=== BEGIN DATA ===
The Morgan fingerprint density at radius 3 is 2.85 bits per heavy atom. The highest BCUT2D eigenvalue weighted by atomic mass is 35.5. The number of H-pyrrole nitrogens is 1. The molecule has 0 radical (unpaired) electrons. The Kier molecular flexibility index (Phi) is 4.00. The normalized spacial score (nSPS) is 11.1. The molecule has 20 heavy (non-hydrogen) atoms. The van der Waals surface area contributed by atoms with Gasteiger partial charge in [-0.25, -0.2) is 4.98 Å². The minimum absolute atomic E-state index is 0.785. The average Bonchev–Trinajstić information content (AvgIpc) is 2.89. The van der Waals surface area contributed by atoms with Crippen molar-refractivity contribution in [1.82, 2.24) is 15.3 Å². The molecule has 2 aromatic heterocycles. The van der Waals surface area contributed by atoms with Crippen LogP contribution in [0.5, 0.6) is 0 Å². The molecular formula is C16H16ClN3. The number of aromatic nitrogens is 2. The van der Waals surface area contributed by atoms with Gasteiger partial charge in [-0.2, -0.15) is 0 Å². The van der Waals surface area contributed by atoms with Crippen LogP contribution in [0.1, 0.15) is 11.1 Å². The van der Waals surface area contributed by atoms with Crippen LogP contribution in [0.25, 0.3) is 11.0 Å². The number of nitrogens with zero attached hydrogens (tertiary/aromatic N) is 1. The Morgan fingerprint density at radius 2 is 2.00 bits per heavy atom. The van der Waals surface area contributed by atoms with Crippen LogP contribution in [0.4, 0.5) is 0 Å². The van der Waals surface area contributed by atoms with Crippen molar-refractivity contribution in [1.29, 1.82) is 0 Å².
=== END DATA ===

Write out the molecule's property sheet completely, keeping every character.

The Morgan fingerprint density at radius 3 is 2.85 bits per heavy atom. The highest BCUT2D eigenvalue weighted by atomic mass is 35.5. The number of H-pyrrole nitrogens is 1. The molecule has 0 radical (unpaired) electrons. The Kier molecular flexibility index (Phi) is 4.00. The normalized spacial score (nSPS) is 11.1. The molecule has 20 heavy (non-hydrogen) atoms. The van der Waals surface area contributed by atoms with Gasteiger partial charge in [-0.25, -0.2) is 4.98 Å². The minimum absolute atomic E-state index is 0.785. The average Bonchev–Trinajstić information content (AvgIpc) is 2.89. The van der Waals surface area contributed by atoms with Crippen molar-refractivity contribution in [1.82, 2.24) is 15.3 Å². The molecule has 2 aromatic heterocycles. The van der Waals surface area contributed by atoms with Crippen LogP contribution in [0.5, 0.6) is 0 Å². The molecular formula is C16H16ClN3. The number of aromatic nitrogens is 2. The van der Waals surface area contributed by atoms with Gasteiger partial charge in [-0.2, -0.15) is 0 Å². The van der Waals surface area contributed by atoms with Crippen LogP contribution in [0.1, 0.15) is 11.1 Å². The van der Waals surface area contributed by atoms with Crippen LogP contribution in [0.25, 0.3) is 11.0 Å². The number of nitrogens with zero attached hydrogens (tertiary/aromatic N) is 1. The Morgan fingerprint density at radius 2 is 2.00 bits per heavy atom. The van der Waals surface area contributed by atoms with Crippen LogP contribution in [0.4, 0.5) is 0 Å². The van der Waals surface area contributed by atoms with Crippen molar-refractivity contribution in [1.29, 1.82) is 0 Å².